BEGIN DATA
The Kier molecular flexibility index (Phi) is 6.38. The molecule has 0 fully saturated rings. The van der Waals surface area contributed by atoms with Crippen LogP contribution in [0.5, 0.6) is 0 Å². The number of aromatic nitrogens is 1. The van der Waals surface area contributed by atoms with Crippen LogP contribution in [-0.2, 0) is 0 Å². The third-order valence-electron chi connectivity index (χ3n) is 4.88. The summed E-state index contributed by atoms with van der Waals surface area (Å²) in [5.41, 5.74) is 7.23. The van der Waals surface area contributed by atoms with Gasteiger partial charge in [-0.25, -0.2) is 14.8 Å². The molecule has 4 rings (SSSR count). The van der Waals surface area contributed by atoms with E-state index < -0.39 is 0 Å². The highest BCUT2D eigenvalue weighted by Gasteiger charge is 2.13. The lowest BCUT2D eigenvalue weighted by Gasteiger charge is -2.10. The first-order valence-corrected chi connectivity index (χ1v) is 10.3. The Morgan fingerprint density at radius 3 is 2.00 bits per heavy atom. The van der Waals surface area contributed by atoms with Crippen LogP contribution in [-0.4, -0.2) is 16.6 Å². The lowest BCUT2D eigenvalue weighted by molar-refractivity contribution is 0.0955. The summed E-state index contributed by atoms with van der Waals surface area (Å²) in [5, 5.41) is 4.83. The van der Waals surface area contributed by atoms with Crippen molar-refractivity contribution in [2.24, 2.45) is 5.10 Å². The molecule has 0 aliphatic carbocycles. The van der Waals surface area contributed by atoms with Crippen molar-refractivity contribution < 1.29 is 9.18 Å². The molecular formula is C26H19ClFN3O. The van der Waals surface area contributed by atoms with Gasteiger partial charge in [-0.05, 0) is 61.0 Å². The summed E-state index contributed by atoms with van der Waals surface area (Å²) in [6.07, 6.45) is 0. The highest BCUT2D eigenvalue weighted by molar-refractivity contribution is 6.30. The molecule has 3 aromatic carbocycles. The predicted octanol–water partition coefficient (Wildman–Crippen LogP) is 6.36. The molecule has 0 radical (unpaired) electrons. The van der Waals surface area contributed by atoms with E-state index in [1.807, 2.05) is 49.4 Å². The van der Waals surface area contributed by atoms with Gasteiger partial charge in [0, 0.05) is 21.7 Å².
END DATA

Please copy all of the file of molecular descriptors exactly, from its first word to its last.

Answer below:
The Kier molecular flexibility index (Phi) is 6.38. The molecule has 0 fully saturated rings. The van der Waals surface area contributed by atoms with Crippen LogP contribution in [0.5, 0.6) is 0 Å². The number of aromatic nitrogens is 1. The van der Waals surface area contributed by atoms with Crippen LogP contribution in [-0.2, 0) is 0 Å². The third-order valence-electron chi connectivity index (χ3n) is 4.88. The summed E-state index contributed by atoms with van der Waals surface area (Å²) in [5.41, 5.74) is 7.23. The van der Waals surface area contributed by atoms with Gasteiger partial charge in [-0.25, -0.2) is 14.8 Å². The molecule has 4 rings (SSSR count). The van der Waals surface area contributed by atoms with E-state index < -0.39 is 0 Å². The highest BCUT2D eigenvalue weighted by Gasteiger charge is 2.13. The lowest BCUT2D eigenvalue weighted by Gasteiger charge is -2.10. The first-order valence-corrected chi connectivity index (χ1v) is 10.3. The Morgan fingerprint density at radius 3 is 2.00 bits per heavy atom. The van der Waals surface area contributed by atoms with Crippen LogP contribution in [-0.4, -0.2) is 16.6 Å². The lowest BCUT2D eigenvalue weighted by molar-refractivity contribution is 0.0955. The summed E-state index contributed by atoms with van der Waals surface area (Å²) in [5, 5.41) is 4.83. The van der Waals surface area contributed by atoms with Crippen molar-refractivity contribution in [2.24, 2.45) is 5.10 Å². The molecule has 0 aliphatic carbocycles. The van der Waals surface area contributed by atoms with Crippen molar-refractivity contribution < 1.29 is 9.18 Å². The molecular formula is C26H19ClFN3O. The van der Waals surface area contributed by atoms with Gasteiger partial charge in [-0.05, 0) is 61.0 Å². The summed E-state index contributed by atoms with van der Waals surface area (Å²) in [6.07, 6.45) is 0. The highest BCUT2D eigenvalue weighted by molar-refractivity contribution is 6.30. The molecule has 3 aromatic carbocycles. The predicted octanol–water partition coefficient (Wildman–Crippen LogP) is 6.36. The molecule has 0 radical (unpaired) electrons. The van der Waals surface area contributed by atoms with E-state index in [1.807, 2.05) is 49.4 Å². The van der Waals surface area contributed by atoms with Gasteiger partial charge in [0, 0.05) is 21.7 Å².